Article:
Profiled in the Guardian

I was profiled in today’s Guardian ‘Interview’. I rule! hee hee. The online photo is a bit dodgy but there is a much better one in the full-page newspaper version so I suggest you rush out and get a copy while supplies last.

I’m very pleased to know that I’m “one of the country’s most influential voices against secrecy in government.” Hooray for me!!

Oh – and on a side note. There’s another story in today’s papers about our friend Michael Martin.
Refurbishing the home and garden of the Speaker of the House of Commons has cost the taxpayer £1.7 million.

Could this be the reason he’s so keen to block my requests for a breakdown of MPs’ expenses? Surely not!

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7 Responses to “Profiled in the Guardian”

  1. Diogenes says:

    I support what you are doing. I can’t believe just how much taxpayers money is used to keep our elected members in comfort. I mean, where in the real world would an employee or manager be allowed to spend £250 without a receipt? The House of Commons will fight to prevent their ill gotten gain from being made public, just like the European Parliament has done just a few weeks ago. Good luck Heather.

  2. allan donaldson says:

    Bully for you Heather! The spurious reasons given for blocking info say exactly what the politician’s mindset is with regard to the rest of us. In this remote corner of Scotland we were amazed at the egregious editorial in the Guardian some days ago on our friend Martin and his wife. We need to know more not only on the prominent names in yesterday’s article but on every little crook lurking in their shadow. Its more likely that the abuse is greater where some nodescipt thinks he/she can get away with it by keeping a low profile. Do a random search and lets have the-mails from secretaries protecting their masters.
    Sorry about suspender belt whatever that is – you look great anyway. Slainthe!

  3. Hi Heather,

    Actually, this is not the first such episode in the last couple of years.
    Only a year or so ago, there was an almost identical instance. Another
    ‘grace and favour’ home of a parliamentary luminary, I forget exactly whom,
    (was it the Attorney General?) was refurbished at stratospheric cost on
    grounds that it was a historic premises and was open to the public when
    the occupant was away doing his job. Several people then tried to arrange
    to be shown around the building and had to jump through multiple hoops in
    order to get permission to visit.

    In the present case, the house concerned is supposed to be used as
    accomodation for visiting heads of state. I suggest you may care to enquire
    how many times in recent years the Speaker’s house has been used for this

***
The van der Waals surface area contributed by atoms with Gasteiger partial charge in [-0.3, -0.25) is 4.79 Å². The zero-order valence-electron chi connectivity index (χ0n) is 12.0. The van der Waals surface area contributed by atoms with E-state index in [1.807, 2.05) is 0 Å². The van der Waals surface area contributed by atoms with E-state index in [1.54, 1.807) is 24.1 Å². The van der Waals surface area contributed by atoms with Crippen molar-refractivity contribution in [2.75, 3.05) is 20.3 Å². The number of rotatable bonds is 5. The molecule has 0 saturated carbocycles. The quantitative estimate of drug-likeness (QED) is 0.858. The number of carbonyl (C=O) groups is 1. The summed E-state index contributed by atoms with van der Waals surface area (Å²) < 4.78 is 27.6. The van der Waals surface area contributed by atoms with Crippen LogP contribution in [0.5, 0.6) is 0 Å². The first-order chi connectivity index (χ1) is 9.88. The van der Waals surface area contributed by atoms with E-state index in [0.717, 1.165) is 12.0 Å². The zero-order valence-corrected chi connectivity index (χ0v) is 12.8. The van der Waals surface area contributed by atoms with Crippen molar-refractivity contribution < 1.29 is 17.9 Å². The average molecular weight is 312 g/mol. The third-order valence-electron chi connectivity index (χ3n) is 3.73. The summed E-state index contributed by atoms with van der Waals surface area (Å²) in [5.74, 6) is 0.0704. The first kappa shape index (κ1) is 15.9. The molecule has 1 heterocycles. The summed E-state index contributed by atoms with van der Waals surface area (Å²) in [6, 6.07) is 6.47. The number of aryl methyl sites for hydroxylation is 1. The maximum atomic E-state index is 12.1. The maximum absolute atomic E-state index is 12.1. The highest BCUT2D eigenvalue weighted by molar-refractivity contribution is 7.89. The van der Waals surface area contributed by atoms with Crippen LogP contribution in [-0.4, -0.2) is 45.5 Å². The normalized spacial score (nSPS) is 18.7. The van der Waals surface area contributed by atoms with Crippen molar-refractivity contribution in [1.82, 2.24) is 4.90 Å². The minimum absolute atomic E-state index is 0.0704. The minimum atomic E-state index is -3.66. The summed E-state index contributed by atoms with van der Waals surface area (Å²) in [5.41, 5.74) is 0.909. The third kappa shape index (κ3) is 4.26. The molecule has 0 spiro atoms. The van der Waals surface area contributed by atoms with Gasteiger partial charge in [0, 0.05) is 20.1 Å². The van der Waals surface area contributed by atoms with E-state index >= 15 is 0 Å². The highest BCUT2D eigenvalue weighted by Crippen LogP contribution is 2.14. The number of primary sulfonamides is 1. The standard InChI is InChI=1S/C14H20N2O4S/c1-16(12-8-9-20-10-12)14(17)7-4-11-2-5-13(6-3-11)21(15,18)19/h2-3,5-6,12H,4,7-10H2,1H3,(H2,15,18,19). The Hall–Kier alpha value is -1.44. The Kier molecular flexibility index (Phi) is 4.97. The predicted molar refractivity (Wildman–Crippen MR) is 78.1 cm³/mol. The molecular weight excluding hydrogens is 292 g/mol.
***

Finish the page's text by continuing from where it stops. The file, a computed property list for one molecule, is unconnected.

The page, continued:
purpose and for how many nights.


  4. Christine Kapteijn says:

    Just wanted to pledge my support to your campaign, about which I read in the Guardian yesterday. I think it is outrageous that MPs do not need to reveal expenses below £250. Could not agree more that transparency equals accountability where there is tax payer’s money involved. As a public servant myself I think the lack of transparency those in privileged public positions are allowed only exacerbates a climate of cynical abuse with regard to expenses.

    Good luck with your campaign.

  5. TotallyUn-Pc says:

    Saw you on SKY today – talked a lot of sense. The Conservative on your right looked nervous. I haven’t seen politicians look that tame in years… the one thing they all seem scared of is exposure about personal accounting. Well done you!

  6. Chase says:

    Goodness, a vampy Yank has the lords a leaping!

    Nice work, Heather … but 300 murders? Really? Did I miss the great war of Spartanburg?? 🙂

    We live in Denver now, it’s beautiful, come visit!

  7. heather says:

    Thanks everyone – yes it was a very exciting day in the Heather household Saturday.

    Hi Chase (my old partner in crime-reporting) – yep it was actually something like 300 deaths (murders, car accidents, various fatal disasters) but it’s been conflated to the more exciting-sounding murders.

    Also as another correction: the lawyers who worked for me on the case – Hugh Tomlinson QC of Matrix Chambers and Louis Charalambous at Simons, Muirhead & Burton – did so on a pro bono basis. It is only now that I am going to the High Court that they’re working on a no win-no fee basis. It’s pretty unusual to get such top quality lawyers working for free so I think they deserve full praise. This is obviously a case they believe in as much as I do.

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